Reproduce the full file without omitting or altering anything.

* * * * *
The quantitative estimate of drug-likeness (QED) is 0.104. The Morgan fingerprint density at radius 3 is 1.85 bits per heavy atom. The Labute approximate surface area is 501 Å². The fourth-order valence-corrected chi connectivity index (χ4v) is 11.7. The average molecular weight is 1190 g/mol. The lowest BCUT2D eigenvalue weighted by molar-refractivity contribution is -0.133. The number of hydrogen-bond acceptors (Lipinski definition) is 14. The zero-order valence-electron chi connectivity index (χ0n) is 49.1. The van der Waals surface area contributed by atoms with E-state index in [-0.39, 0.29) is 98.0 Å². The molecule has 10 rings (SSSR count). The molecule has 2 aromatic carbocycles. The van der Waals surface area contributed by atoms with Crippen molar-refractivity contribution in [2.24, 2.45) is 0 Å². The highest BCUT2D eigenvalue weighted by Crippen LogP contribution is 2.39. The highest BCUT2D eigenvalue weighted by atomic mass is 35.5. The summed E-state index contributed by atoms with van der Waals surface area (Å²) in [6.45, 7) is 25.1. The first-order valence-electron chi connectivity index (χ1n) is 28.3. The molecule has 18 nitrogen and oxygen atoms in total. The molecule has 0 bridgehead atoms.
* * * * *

The quantitative estimate of drug-likeness (QED) is 0.104. The Morgan fingerprint density at radius 3 is 1.85 bits per heavy atom. The Labute approximate surface area is 501 Å². The fourth-order valence-corrected chi connectivity index (χ4v) is 11.7. The average molecular weight is 1190 g/mol. The lowest BCUT2D eigenvalue weighted by molar-refractivity contribution is -0.133. The number of hydrogen-bond acceptors (Lipinski definition) is 14. The zero-order valence-electron chi connectivity index (χ0n) is 49.1. The van der Waals surface area contributed by atoms with E-state index in [-0.39, 0.29) is 98.0 Å². The molecule has 10 rings (SSSR count). The molecule has 2 aromatic carbocycles. The van der Waals surface area contributed by atoms with Crippen molar-refractivity contribution in [2.24, 2.45) is 0 Å². The highest BCUT2D eigenvalue weighted by Crippen LogP contribution is 2.39. The highest BCUT2D eigenvalue weighted by atomic mass is 35.5. The summed E-state index contributed by atoms with van der Waals surface area (Å²) in [6.45, 7) is 25.1. The first-order valence-electron chi connectivity index (χ1n) is 28.3. The molecule has 18 nitrogen and oxygen atoms in total. The molecule has 0 bridgehead atoms.